Paul Levy was a baby living with his family in South Bend when his uncle, Phil Levy, went off to war in 1943, so he didn't know the tank commander who was killed in action during the Battle of Wingen-sur Moder in France on Jan. 7, 1945.
The book "Finding Phil: Lost in War and Silence" recounts Paul Levy's efforts to learn about the battle where his uncle made the ultimate sacrifice, and to perhaps meet the man that he never got a chance to know. Levy says that he managed to achieve those goals, and in doing so realized how much he had in common with his heroic uncle.
"At the end of my research, I felt that I knew Phil real well," Levy, who currently lives in New Hampshire, says. "I really loved him. He was a neat guy and I missed having him in my life."
At the start of Levy's research, the retired social worker, lawyer and educator only knew the basics; his uncle, Lt. Phillip A. Levy, was born in 1922 and died on Jan. 7, 1945 -- exactly two months shy of his 23rd birthday. He was born in South Bend, the fourth child of Louis Levy , a Jewish immigrant who came to America to escape anti-Semitism in Russia, and Bessie Levy. Phil followed his older brother and the father of the author, Nathan Levy, to the University of Michigan and selected a course of study that would lead him to officer training school and the United States Army. Phil fell in love with a coed that he was acquainted with named Barbara Sternfeld in a romance that began when the two shared a train ride to Miami to visit relatives during winter break in late 1942 or 1943 and culminated when they got married about a year later.
Phil eventually shipped to Europe and he was serving as a lieutenant with the 191st Tank Battalion at the time of his death.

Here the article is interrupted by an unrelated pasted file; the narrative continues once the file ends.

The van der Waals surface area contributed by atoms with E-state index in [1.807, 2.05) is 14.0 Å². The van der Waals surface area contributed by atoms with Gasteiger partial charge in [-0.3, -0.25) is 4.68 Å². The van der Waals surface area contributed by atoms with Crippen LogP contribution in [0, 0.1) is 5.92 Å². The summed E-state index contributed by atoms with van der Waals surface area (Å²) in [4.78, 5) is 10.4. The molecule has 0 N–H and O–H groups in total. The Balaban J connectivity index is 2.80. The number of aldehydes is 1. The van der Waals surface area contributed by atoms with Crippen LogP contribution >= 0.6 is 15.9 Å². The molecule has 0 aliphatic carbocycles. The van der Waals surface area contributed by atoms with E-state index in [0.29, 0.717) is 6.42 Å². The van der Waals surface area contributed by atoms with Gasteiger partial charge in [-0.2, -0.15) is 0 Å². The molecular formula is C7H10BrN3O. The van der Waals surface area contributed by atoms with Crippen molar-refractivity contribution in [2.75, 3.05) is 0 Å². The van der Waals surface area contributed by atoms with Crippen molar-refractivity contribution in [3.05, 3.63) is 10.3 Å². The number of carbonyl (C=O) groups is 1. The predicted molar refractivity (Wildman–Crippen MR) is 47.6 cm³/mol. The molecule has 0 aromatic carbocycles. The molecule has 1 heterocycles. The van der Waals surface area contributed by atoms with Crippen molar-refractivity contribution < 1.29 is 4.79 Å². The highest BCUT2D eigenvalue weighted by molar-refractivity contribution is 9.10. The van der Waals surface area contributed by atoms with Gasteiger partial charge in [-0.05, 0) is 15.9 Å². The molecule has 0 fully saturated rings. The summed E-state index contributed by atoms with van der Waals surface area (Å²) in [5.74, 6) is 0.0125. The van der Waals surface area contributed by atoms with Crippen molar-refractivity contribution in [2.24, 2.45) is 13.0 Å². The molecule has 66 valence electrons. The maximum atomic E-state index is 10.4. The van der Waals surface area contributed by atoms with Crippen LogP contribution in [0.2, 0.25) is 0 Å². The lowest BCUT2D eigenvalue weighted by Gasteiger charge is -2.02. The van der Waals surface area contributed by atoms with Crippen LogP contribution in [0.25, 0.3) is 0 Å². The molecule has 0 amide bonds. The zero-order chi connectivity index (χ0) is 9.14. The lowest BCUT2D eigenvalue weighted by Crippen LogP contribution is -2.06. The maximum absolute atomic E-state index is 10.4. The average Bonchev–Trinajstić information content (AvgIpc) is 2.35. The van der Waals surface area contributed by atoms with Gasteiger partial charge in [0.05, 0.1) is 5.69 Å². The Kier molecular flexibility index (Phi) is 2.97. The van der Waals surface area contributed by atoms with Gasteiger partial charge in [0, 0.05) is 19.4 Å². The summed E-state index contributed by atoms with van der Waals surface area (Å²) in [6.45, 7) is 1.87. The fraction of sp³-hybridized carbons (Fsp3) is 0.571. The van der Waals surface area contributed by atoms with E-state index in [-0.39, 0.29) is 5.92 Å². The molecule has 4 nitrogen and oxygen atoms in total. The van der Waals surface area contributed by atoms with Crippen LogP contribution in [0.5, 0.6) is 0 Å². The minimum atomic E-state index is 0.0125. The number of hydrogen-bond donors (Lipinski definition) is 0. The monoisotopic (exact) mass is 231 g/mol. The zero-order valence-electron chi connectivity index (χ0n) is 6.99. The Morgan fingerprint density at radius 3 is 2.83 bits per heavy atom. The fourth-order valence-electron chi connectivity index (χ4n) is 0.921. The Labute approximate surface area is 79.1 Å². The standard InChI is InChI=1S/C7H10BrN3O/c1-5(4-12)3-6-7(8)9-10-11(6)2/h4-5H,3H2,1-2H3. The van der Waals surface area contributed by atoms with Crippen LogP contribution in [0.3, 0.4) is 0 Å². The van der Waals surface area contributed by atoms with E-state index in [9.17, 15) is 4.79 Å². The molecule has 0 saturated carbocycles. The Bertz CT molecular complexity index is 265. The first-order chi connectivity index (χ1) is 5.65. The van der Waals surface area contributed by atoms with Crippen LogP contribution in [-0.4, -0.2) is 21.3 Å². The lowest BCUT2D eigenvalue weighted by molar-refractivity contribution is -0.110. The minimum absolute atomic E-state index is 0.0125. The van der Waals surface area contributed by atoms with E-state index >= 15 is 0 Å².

Levy says the family rarely talked about Phil in the years after his death. "That generation, and maybe other generations, too, if they lost a boy in the war, they didn't talk about him," Levy says. "And even those who came back didn't talk much about the war."
Levy's grandparents died in the 1950s and his parents died in the 1970s. Barbara remarried and eventually settled in Indianapolis, and even though Levy would see her when he resided in Indianapolis, she did not talk about Phil prior to her death in 1987.
Levy didn't push the issue. That began to change after Barbara's death, and Levy received a package in the mail that contained his uncle's Purple Heart and a 96-page, handwritten journal that belonged to the lieutenant. The journal recounted in rich detail a 12-day period in which Phil Levy took part in the invasion of southern France. Levy says the journal piqued his interest, and he wanted to learn more, but he was too busy with work and family obligations. However, Levy promised that he would try to learn more when he had more time.
"When I retired, I started to look into him," he says. "I didn't think I would find anything, but I found a lot." And although Levy didn't begin his research with the intent of writing a book, the research led in that direction.
Levy says he started his research by posing a set of questions that ranged from how did Phil and Barbara met to why Phil support American involvement in the war before the attack on Pearl Harbor, a time when many people in this country wanted to stay out. The biggest question that Paul Levy sought to answer is how and where did Lt. Phil Levy die.
Paul Levy used his uncle's journal along with coverage in the "Army Times," records of military troop movement records and particularly a book published by German Lt. Wolf T. Zoepf not only to learn details about the battle in which Phil Levy died, but the location, circumstances and to be fairly sure that Zoepf led the troops who killed his uncle. Near the end of the book, Levy walks down the road to the area where the battle took place.
"Just finding where he died, and, more than that, how he died and who killed him was totally stunning," Levy says. "I was shaken with each piece I found, but being at the site was moving, and I just stood there." ___
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